The only constant is change.
Over the great bridge, with the sunlight through the girders making a constant flicker upon the moving cars, with the city rising up across the river in white heaps…the city seen for the first time, in its first wild promise of all the mystery and the beauty in the world. — F. Scott Fitzgerald, The Great Gatsby
I never tire of the New York skyline. It looks fresh on every return to the city, in every kind of weather and at every time of day, gleaming or gray, but always thrilling and full of that promise and mystery.
But in the weeks and months after September 11, the skyline became unbearably sad, bereft of the Twin Towers that had anchored the southern end of Manhattan like immense minimalist sculptures against a vast field of blue or cloud — beautiful at a distance in a way they never were up close. Their shocking disappearance was a powerful symbol of what had been lost — all the innocent lives as well as the innocence of the nation. Despite the immediate call by political leaders to rebuild, most New Yorkers were too stunned to think about what the city would become. It would survive, but what next?
Ten years after the terrorist attacks, as we remember those who lost their lives, we can’t help but marvel at New York today. The decade has been a golden age for the city, a renaissance in architecture and urban design. World-class architects have come to build in New York — Norman Foster, Renzo Piano, Frank Gehry, Yoshio Taniguchi, Kazuyo Sejima and Ryue Nishizawa, Thom Mayne, Jean Nouvel, and Herzog & de Meuron. High-profile local firms have landed big projects on their home turf, while emerging architects have had new opportunities in both private and civic design.
Most remarkable has been the huge investment in the public realm. The High Line, the park created on a derelict elevated rail bed, is the most famous new public space, a tourist magnet that has drawn 5 million visitors since its first phase opened in the summer of 2009. Less publicized is the fact that since Mayor Michael Bloomberg took office in January 2002, the city has created more parkland — nearly 700 acres — than in any time since the era of Robert Moses in the 1930s. Many of the new parks show the power of rich collaborations between landscape architects and architects — such as the High Line itself, designed by a team led by James Corner Field Operations and Diller Scofidio + Renfro.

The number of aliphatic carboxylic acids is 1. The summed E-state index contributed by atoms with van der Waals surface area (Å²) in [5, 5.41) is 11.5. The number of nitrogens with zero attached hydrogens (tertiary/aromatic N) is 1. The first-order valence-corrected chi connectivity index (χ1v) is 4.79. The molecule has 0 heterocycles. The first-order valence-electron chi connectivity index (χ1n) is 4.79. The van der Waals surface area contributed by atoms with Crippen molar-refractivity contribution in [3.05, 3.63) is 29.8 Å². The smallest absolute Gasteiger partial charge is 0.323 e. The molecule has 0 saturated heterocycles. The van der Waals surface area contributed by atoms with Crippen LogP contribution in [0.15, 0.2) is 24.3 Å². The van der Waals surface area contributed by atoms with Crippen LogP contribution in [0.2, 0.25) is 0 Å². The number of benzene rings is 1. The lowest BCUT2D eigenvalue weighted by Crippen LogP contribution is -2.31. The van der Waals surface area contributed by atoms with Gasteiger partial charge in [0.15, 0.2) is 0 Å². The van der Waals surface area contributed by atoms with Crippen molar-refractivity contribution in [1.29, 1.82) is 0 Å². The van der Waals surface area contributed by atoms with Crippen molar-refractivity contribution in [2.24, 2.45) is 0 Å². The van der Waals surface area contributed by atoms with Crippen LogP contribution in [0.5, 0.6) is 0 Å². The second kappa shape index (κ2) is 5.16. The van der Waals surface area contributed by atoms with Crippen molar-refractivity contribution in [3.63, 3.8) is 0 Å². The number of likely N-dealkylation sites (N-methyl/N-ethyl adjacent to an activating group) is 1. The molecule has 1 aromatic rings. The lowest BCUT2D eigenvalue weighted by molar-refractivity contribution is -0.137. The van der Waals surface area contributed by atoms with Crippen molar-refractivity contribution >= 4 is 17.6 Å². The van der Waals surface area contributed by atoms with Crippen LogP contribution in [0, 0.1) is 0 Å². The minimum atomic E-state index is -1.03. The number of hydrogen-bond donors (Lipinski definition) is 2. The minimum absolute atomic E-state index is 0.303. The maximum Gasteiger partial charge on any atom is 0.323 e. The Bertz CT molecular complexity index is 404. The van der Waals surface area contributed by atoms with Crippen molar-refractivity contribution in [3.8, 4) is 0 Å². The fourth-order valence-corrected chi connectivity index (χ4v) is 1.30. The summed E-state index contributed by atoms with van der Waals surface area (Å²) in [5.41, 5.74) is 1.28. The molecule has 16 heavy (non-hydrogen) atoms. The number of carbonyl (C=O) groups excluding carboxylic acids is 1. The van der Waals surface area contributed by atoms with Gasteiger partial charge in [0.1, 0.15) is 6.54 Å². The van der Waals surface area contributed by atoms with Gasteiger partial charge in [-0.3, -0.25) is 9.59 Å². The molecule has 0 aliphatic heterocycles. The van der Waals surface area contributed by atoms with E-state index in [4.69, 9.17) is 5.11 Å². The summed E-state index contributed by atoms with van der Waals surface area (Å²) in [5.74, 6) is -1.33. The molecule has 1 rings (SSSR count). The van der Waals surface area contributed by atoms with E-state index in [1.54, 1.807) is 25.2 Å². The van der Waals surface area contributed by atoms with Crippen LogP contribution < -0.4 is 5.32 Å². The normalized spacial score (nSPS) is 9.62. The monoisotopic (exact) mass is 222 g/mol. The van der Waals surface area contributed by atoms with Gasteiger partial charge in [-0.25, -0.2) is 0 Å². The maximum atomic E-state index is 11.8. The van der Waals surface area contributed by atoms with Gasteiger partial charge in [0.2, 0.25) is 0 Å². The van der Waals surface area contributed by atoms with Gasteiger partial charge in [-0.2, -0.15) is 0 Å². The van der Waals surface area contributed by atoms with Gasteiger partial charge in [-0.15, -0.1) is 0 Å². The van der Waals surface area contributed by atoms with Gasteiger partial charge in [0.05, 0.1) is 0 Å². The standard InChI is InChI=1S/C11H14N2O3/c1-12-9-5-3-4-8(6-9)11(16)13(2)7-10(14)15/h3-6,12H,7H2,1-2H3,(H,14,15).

The seeds for this burst of urban regeneration were planted in the 1990s, with the bid to bring the 2012 Olympics to New York. Created under planner Alexander Garvin, the Olympics proposal called for athletic facilities — both new and renovated structures — to be placed throughout the five boroughs, to revitalize flagging neighborhoods long after the Games were over. When Daniel Doctoroff, the leader of the Olympics effort, became deputy mayor for economic development in 2002, many of those ideas infiltrated the plans for the city going forward, even after the 2012 bid was lost to London.
But it was also the aftermath of 9/11 that catalyzed the public desire for superior design and planning, a shout from ordinary New Yorkers who crowded into community meetings and spoke powerfully about what should be built at Ground Zero. After 4,000 people came together at the Javits Convention Center one summer’s day in 2002 and roundly rejected the first, banal designs for the World Trade Center site, public officials were forced to hold an international design competition to try to corral the best ideas for those 16 acres.
Jane Jacobs, the late urbanist, whose famous book inspired the title of this issue, might not have been surprised that the rebuilding of Ground Zero has turned out to be a mixed success, with politics and real estate trumping the best intentions. And with a soaring economy and a big push for development under the Bloomberg administration, the decade brought aggressive change to many neighborhoods throughout the city — occasionally to the alarm of critics and communities, as in the case of the controversial Atlantic Yards arena project in Brooklyn.
Yet it’s mostly been a vibrant time for architecture and urban design. Though the economy is shaky once again, the legacy of the last 10 years is everywhere — in the new waterfront parks and bike lanes, in the sparkling cultural centers, and in the planting of half a million new trees. While we remember 9/11, we also celebrate the transformation and life of a great American city.